Cynthia Lee Katona began teaching as a full time English faculty member at Ohlone in September 1975 and eventually achieved the rank of Professor. She retired in May 2009, after 34 years of service. Upon retirement she was granted Emeritus status.
Cynthia wonderfully served and inspired a vast range of students, including veterans, deaf, re-entry and many life-long learners while maintaining the highest professional standards in her developmental, transfer and elective courses. She created and leaves as a legacy to the English Department many exciting elective courses such as Censorship and Obscenity in Literature, Psychology and Literature, The Gothic Novel and The Literature of Laughter.
Cynthia deserves special recognition for her work outside of the English Department, both in Journalism and Women’s Studies and has been professionally recognized for her photography and writing. She was the advisor for the student publication, The Legend, for many years, and she was part of an effort in the Journalism program to obtain a grant from the state to bring some of the first computers to Ohlone.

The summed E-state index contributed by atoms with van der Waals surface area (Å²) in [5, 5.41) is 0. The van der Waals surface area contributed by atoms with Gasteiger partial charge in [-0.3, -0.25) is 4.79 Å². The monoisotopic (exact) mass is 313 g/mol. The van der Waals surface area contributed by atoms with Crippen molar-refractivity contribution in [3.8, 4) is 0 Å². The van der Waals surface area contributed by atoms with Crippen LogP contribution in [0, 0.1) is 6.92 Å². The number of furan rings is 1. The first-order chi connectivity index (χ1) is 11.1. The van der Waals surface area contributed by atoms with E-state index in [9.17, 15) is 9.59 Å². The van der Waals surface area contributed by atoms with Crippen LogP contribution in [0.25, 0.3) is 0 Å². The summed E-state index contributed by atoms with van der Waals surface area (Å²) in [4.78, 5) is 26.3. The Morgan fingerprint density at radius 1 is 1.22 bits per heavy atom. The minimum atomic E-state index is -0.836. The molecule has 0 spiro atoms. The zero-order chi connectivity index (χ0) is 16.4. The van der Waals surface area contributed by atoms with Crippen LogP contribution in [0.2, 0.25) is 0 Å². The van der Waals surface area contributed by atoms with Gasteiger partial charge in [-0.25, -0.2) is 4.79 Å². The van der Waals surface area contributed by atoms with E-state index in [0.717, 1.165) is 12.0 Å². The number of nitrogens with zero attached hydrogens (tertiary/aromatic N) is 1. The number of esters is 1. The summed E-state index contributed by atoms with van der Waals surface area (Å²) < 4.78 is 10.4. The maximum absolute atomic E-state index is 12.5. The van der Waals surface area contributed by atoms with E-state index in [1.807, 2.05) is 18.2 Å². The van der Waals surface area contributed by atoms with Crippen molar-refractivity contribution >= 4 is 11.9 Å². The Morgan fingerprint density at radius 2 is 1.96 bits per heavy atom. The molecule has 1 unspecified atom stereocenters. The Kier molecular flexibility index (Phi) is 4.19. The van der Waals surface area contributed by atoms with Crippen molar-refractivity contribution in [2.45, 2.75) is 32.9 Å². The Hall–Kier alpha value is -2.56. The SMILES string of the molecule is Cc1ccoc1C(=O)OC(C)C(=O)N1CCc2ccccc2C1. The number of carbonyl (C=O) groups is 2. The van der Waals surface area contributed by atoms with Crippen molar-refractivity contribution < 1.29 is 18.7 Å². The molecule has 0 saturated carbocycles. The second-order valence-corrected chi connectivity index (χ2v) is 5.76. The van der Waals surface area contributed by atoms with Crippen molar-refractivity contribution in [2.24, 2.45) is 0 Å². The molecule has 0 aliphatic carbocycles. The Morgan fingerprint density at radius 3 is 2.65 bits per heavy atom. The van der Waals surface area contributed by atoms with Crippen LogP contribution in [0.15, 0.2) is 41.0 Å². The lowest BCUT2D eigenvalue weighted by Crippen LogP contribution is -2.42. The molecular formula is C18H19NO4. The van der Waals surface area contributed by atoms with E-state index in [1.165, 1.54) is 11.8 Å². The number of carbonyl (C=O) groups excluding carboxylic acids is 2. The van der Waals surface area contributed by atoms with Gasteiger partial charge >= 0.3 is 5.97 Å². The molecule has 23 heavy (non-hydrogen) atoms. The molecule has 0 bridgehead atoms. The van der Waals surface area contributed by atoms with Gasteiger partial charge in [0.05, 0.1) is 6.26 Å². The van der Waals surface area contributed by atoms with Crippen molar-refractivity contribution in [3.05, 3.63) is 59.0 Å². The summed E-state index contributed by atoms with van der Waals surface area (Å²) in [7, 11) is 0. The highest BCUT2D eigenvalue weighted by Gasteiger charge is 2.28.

Cynthia served as an example of cultural understanding in leading students on tours and semester-abroad programs to England, Australia, Costa Rica and China. She was an avid travel photographer, capturing inspirational images from around the world in both 35mm transparency and digital format. She has traveled to Greece, Costa Rica, The Yucatan, England, Indonesia, India, Egypt and China, as well as throughout the United States. Her work includes cities, nature, people and events. She has won numerous awards and recognition for her photography work, including being a finalist in the 2014 Photographer’s Forum contest.
Cynthia published 10 books of haiku and photography. Her books include Book Savvy; Modern Ivory Netsuke; Imagine My Surprise; I Hate When That Happens; Maybe…and That’s Final; Was It Good For You?; Graffiti: The Audacious Alphabet; the Cocktail Chronicles and her travel book, Redeeming Miles.
Cynthia diligently worked for the interests of her colleagues and the college at large by serving four terms as Faculty Senate President and in other critical leadership tasks involving the college’s accreditation. She was active on faculty hiring committees for the English Department and played a role in selecting many of the fine English teachers at the college today.
Cynthia continued to reside in Fremont. She died in October 2016.